It has always been a priority for the Arroyo administration to “balance the budget”–meaning, to decrease the gap between government revenues and government spending. In plain reading, this is good. Trimming the budget deficit should mean less borrowing, and eventually more money for health, education and other social services. However, the goal of balancing the budget under the Arroyo administration, and even before, has always been to ensure the payment of our debt obligations, unfortunately at the expense of social services spending. To make matters for ordinary citizens worse, in order to balance the budget and earn more revenues, the government, for years, has always put a stress on consumer taxes (E-VAT, sin taxes, proposed text tax) instead of directly taxing corporations and high-income tycoons, instead of taxing imports or plugging the leaks from corruption.
In the age of trade liberalization and globalization, government would rather give rich foreign investors, high-income tycoons and importers tariff cuts, tax holidays and other tax incentives. Aside from taxing the consumer, government has also been selling its assets and privatizing services and public utilities in an effort to hide its poor and lopsided tax effort. This results to private companies concerned largely with profit and not with public service controlling public utilities. Thus, the high power and water rates we experience. When corruption and smuggling comes into the picture, we arrive at the terrible fiscal decay we find ourselves in. Ordinary people are being taxed dry, and yet social services are continuously deteriorating, and despite all these, our debt just keeps growing and growing. Below are some graphs that would illustrate the trend of the government in its budget proposals for the past years.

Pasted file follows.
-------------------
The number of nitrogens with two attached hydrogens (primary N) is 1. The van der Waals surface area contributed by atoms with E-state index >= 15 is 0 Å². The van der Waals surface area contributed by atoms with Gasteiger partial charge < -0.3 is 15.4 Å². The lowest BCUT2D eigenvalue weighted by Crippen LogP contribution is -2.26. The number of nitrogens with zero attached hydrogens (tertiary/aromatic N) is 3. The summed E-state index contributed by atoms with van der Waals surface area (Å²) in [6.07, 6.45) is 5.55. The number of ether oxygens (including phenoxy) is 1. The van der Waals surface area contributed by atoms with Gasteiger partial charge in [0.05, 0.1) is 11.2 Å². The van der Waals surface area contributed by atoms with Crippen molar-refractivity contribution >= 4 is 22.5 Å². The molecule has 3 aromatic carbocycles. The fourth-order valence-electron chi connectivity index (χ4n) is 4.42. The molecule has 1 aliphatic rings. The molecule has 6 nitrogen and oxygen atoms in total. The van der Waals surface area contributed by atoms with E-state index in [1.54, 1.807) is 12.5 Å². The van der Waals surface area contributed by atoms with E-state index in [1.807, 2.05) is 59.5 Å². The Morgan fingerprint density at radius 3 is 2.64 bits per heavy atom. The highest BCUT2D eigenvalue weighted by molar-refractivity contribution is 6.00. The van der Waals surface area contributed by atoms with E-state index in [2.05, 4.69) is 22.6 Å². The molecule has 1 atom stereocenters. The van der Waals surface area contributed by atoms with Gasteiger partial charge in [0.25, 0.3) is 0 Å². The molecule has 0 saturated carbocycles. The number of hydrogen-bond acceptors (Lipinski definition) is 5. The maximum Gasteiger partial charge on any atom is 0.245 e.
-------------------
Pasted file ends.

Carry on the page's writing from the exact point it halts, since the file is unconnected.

National Government’s Outstanding Debt Stock (1990-2010*)
National Government Spending Per Capita Per Day (1998-2010*)
graphs from IBON Foundation’s “2010 National Government Budget: Confirming GMA’s Legacy of Fiscal Decay” presentation (*estimated)
The second table just shows how much government has been spending on debt-servicing and selected social services per Filipino per day. For the 2010 Budget, the government will be spending P1.10 per Filipino per day on health, but would be spending P21.75 per Filipino per day on debt-servicing. This is one of the simplest way of showing what the government’s priorities are.